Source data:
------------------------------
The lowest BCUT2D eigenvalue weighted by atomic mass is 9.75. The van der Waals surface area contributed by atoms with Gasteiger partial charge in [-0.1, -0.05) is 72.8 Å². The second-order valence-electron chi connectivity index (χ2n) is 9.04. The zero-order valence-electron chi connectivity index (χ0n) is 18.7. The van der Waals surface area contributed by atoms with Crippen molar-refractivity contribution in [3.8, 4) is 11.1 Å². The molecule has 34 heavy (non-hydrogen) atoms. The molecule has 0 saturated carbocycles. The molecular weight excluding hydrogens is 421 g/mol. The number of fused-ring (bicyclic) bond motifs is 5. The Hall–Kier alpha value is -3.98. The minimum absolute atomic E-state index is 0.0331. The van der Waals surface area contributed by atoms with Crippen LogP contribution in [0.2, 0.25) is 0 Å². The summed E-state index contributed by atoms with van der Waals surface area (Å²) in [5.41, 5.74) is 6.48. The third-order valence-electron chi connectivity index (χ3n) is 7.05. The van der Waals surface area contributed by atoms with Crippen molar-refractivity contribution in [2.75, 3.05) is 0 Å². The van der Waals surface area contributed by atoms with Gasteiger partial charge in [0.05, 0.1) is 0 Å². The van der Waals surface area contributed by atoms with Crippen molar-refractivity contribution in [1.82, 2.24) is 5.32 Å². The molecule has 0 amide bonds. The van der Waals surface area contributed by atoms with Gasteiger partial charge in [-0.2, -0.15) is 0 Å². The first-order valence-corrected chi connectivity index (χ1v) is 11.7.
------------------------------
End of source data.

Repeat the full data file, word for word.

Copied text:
The lowest BCUT2D eigenvalue weighted by atomic mass is 9.75. The van der Waals surface area contributed by atoms with Gasteiger partial charge in [-0.1, -0.05) is 72.8 Å². The second-order valence-electron chi connectivity index (χ2n) is 9.04. The zero-order valence-electron chi connectivity index (χ0n) is 18.7. The van der Waals surface area contributed by atoms with Crippen molar-refractivity contribution in [3.8, 4) is 11.1 Å². The molecule has 34 heavy (non-hydrogen) atoms. The molecule has 0 saturated carbocycles. The molecular weight excluding hydrogens is 421 g/mol. The number of fused-ring (bicyclic) bond motifs is 5. The Hall–Kier alpha value is -3.98. The minimum absolute atomic E-state index is 0.0331. The van der Waals surface area contributed by atoms with Crippen LogP contribution in [0.2, 0.25) is 0 Å². The summed E-state index contributed by atoms with van der Waals surface area (Å²) in [5.41, 5.74) is 6.48. The third-order valence-electron chi connectivity index (χ3n) is 7.05. The van der Waals surface area contributed by atoms with Crippen molar-refractivity contribution in [2.75, 3.05) is 0 Å². The van der Waals surface area contributed by atoms with Gasteiger partial charge in [0.05, 0.1) is 0 Å². The van der Waals surface area contributed by atoms with Crippen molar-refractivity contribution in [1.82, 2.24) is 5.32 Å². The molecule has 0 amide bonds. The van der Waals surface area contributed by atoms with Gasteiger partial charge in [-0.2, -0.15) is 0 Å². The first-order valence-corrected chi connectivity index (χ1v) is 11.7.